Coffee culture has a long history with coffee alternatives and additives. It seems that nearly since it’s discovery, people have been trying to replace, alter and enhance it. In Mark Pendergrast’s book Uncommon Grounds, he names more than 65 things that have been used for coffee additives. Some of my favorites are brewery waste, burnt rags, and dog biscuits.

“The list of coffee adulterants indeed is amazing: almonds, arrowhead, asparagus seeds and stalks, baked horse liver, barberries, barley, beechmast, beetroot, box seeds, bracken, bran, bread crusts, brewery waste, brick dust, burnt rags, burrs, carob beans, carrot, chickpeas, chicory, chrysanthemum seeds, coal ashes, cocoa shells, comfrey roots, cranberries, currants, dahlia tubers…” (Uncommon Grounds, 60) You get the picture.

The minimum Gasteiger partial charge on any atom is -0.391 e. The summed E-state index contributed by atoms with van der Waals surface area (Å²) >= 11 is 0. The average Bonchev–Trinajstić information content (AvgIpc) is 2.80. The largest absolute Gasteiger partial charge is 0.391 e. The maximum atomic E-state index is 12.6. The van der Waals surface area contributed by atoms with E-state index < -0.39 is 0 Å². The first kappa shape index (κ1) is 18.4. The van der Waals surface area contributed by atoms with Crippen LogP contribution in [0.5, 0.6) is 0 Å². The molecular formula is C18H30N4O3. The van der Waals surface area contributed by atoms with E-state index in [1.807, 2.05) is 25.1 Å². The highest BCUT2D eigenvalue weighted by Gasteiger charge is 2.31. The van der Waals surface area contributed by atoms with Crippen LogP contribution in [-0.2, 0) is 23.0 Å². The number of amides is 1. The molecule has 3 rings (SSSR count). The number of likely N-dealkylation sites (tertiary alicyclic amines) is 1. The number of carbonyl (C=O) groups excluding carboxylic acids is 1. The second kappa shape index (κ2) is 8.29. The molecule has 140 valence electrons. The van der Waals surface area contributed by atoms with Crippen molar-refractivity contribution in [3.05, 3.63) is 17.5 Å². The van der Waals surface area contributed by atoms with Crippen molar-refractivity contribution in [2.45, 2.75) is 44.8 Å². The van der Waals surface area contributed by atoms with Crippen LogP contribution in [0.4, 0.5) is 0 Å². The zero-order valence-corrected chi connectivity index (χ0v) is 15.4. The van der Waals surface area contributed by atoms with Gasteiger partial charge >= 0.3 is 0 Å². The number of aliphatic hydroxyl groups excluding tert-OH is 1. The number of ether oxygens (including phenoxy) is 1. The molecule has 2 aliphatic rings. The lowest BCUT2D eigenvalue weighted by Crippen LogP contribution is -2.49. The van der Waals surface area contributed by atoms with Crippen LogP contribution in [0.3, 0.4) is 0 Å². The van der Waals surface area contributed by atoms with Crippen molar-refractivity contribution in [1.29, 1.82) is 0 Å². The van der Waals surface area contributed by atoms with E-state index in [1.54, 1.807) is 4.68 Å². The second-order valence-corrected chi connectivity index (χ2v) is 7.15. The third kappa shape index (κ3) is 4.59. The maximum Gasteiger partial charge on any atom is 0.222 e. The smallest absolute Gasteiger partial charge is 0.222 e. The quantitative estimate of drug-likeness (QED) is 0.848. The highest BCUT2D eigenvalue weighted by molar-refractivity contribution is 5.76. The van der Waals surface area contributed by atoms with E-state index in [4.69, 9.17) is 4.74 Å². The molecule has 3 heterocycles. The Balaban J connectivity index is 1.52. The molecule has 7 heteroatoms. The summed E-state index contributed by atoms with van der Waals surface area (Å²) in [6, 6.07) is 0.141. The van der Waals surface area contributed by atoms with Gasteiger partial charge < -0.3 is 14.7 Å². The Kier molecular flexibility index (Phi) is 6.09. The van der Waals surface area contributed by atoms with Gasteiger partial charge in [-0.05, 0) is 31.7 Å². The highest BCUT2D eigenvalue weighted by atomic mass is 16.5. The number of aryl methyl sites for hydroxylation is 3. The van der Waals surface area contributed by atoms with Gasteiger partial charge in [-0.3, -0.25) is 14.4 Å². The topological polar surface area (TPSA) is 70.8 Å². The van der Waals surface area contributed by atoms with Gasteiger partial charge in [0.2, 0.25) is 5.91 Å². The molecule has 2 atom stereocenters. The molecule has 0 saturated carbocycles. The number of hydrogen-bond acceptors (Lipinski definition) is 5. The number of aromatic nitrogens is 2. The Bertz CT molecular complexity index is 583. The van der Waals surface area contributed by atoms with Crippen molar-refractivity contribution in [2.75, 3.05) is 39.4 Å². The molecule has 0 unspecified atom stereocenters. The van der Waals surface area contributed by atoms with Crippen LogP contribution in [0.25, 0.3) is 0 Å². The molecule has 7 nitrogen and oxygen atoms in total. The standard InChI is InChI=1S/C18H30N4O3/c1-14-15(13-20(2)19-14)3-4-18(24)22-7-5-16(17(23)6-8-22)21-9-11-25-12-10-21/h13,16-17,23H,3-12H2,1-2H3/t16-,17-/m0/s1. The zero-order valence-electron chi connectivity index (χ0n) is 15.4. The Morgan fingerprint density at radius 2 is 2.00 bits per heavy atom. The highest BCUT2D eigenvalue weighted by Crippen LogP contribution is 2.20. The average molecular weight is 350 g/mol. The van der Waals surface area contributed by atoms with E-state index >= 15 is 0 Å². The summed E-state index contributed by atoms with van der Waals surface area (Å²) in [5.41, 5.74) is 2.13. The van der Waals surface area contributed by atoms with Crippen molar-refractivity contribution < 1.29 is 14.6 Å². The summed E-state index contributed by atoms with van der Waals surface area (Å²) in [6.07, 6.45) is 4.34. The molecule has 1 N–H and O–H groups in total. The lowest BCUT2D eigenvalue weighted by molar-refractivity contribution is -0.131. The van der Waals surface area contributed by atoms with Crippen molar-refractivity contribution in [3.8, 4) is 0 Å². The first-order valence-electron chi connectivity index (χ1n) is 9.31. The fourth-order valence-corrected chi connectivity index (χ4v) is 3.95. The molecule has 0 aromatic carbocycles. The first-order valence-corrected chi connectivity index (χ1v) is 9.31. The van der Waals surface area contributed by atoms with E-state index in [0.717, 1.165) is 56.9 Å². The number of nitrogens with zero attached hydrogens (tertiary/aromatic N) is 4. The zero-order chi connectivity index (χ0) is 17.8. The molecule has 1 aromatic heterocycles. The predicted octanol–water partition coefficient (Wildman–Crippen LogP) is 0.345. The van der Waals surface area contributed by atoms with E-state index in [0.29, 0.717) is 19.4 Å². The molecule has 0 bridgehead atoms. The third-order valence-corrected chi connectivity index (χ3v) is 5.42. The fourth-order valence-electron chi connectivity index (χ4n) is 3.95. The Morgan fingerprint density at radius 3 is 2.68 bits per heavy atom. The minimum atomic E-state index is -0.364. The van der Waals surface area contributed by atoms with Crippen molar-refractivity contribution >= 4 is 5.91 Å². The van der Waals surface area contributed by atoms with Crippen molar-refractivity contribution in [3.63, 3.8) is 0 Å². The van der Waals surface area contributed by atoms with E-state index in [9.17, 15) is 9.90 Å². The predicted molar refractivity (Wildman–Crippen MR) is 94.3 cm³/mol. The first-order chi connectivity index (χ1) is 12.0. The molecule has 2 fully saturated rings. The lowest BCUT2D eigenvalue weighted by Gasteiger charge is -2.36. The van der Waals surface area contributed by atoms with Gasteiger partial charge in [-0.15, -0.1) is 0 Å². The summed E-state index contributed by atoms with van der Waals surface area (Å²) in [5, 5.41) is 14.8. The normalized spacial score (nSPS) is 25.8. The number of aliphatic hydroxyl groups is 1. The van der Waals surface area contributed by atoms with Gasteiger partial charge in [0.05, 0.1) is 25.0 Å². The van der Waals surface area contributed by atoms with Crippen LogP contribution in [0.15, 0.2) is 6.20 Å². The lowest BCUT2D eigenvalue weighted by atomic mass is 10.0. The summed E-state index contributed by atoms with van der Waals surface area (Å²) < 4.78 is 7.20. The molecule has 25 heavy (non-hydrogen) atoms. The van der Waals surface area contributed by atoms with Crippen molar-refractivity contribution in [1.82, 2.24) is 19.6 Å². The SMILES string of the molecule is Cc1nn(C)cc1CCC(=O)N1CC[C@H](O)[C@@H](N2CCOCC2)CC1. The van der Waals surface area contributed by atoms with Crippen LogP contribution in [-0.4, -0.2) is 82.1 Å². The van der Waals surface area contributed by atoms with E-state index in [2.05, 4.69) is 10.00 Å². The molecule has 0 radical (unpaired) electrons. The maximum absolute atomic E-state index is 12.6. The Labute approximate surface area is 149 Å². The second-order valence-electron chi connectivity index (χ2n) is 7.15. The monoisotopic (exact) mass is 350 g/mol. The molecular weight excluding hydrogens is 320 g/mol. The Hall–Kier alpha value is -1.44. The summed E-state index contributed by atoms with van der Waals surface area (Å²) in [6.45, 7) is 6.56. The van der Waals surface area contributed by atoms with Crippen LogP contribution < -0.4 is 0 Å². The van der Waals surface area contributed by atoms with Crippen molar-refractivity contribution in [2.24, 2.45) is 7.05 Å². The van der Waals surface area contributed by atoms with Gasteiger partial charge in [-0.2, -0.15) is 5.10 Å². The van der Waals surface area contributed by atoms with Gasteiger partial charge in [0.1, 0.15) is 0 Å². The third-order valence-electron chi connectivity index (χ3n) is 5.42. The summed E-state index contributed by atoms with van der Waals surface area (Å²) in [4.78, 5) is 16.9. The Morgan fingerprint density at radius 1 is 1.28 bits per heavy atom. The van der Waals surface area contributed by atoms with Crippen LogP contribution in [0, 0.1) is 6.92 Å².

Of all the things that have been added to coffee over the years, chicory, a blue flowered plant native to Europe, is probably the most familiar and successful. The leaves of the plant are sometimes use as salad greens. The root is roasted, ground and used to produce a bitter “coffee substitute.” It is probably most well known in New Orleans style coffee which can be up to 40 percent chicory.

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